Saturday, September 10, 2011

National Security and the American People — "Boiling the Frog"

At his 1933 inauguration, President Franklin Delano Roosevelt spoke about fear, a declaration that bears repeating in these times: "So, first of all, let me assert my firm belief that the only thing we have to fear... is fear itself — nameless, unreasoning, unjustified terror which paralyzes needed efforts to convert retreat into advance".

FDR was referring to economic problems, and may have slightly overstated his point, but he was mostly correct. Nowadays, his words might well be applied, with equal accuracy, to the issue of terrorism. We've come a long way since September 11, 2001; unfortunately the journey has been very much in the wrong direction. Since 9/11, Americans have made fear into an art form, and dangerously incorporated it into our political, legal, economic, and social systems. We've begged our government to protect us from terrorism risks that are not only quite small by absolute metrics but also completely dwarfed by other dangers. Consider: In the ten years since 9/11, approximately 380,000 Americans have died in motor vehicle accidents, more than 125 times as many as were killed by those airline terrorists. During the past ten years, heart disease has claimed over 6 million American lives, more than 2,000 times as many as were lost on 9/11. Even as I type this, perhaps a fatal obstruction is forming in one of my arteries — or yours. Irrespective of terrorism, our lives are finite, as are our resources. Reason suggests that efforts and expenditures should be at least roughly related to risk and benefit, but that basic principle is grossly violated by most of our terrorism-rationalized security actions (including our current Afghanistan presence). Despite their grandiose aspirations and occasional tragic impacts, terrorists are unlikely to be more than a small pit in the windshield of history for most Americans, and in the grand scheme of things. But as we continue to pour a fortune down the anti-terrorism rat-hole, the opportunity costs mount, and this nation slips further into decline. A deteriorated infrastructure, a priority on military and security spending, the off-shoring of manufacturing (unless the product is missiles or warplanes), a blank check for the financial manipulators, free rein for corporations, indifference to human needs and planetary ecological woes — what an embarrassing legacy this nation seems intent on leaving.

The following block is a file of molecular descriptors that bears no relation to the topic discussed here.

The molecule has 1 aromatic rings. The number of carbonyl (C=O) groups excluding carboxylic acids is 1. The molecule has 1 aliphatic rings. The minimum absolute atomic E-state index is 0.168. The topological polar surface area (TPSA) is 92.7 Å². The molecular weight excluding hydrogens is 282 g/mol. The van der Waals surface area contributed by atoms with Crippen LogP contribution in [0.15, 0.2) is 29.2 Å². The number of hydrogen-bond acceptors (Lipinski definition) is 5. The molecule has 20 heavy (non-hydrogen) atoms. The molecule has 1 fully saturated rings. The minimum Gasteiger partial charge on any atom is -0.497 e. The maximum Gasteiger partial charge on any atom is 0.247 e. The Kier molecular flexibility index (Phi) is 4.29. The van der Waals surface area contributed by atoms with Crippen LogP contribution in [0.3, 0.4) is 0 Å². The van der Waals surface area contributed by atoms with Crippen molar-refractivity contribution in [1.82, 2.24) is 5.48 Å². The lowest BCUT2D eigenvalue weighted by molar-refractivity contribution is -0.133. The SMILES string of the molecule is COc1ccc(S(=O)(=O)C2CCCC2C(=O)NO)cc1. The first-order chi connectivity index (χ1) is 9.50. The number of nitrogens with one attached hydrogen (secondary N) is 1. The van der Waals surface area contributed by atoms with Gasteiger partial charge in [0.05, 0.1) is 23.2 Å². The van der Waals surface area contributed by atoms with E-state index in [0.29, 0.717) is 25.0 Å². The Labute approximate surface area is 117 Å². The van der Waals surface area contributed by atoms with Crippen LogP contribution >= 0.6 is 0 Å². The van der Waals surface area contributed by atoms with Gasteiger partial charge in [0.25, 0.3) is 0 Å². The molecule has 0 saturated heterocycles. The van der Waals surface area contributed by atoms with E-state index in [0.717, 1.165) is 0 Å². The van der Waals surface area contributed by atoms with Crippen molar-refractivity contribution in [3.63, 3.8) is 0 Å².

An even larger indirect danger exists, one entirely of our own making. Establishing a multitude of so-called "security" measures during the past ten years, both Republican and Democratic politicians together with enabling judges and the security-industrial complex have been all too eager to shred more than 200 years of Constitutional safeguards. Seeking absolute safety from terrorism, we are building an infrastructure for tyranny. And make no mistake, tyranny is by far the greater danger, clearly demonstrated by history. The three major totalitarian states of the 20th century are estimated to be collectively responsible for over 100 million deaths, many of them their own citizens. (See Matthew White's detailed compilation of casualties at for a sobering perspective on risk).

In many ways the issue of airline security is emblematic of what is wrong — and perhaps indicative of a broad solution. Beyond the danger from their contribution to the developing surveillance infrastructure and the way they condition us to accept totalitarian-style control, the airline "security" measures that have been imposed are also absurd, for they are neither likely to stop a knowledgeable determined terrorist, nor particularly effective compared to alternate methods, nor warranted by the actual threat level (which, even including 9/11, is statistically less than the risk of choking to death on a piece of food). Between the airlines which already treat their customers like livestock and the security apparatchiki who treat them like criminals, the situation for sentient commercial airline passengers has become intolerable. Yet, like sheep, so many passengers put up with it, applaud it, even bleat for more.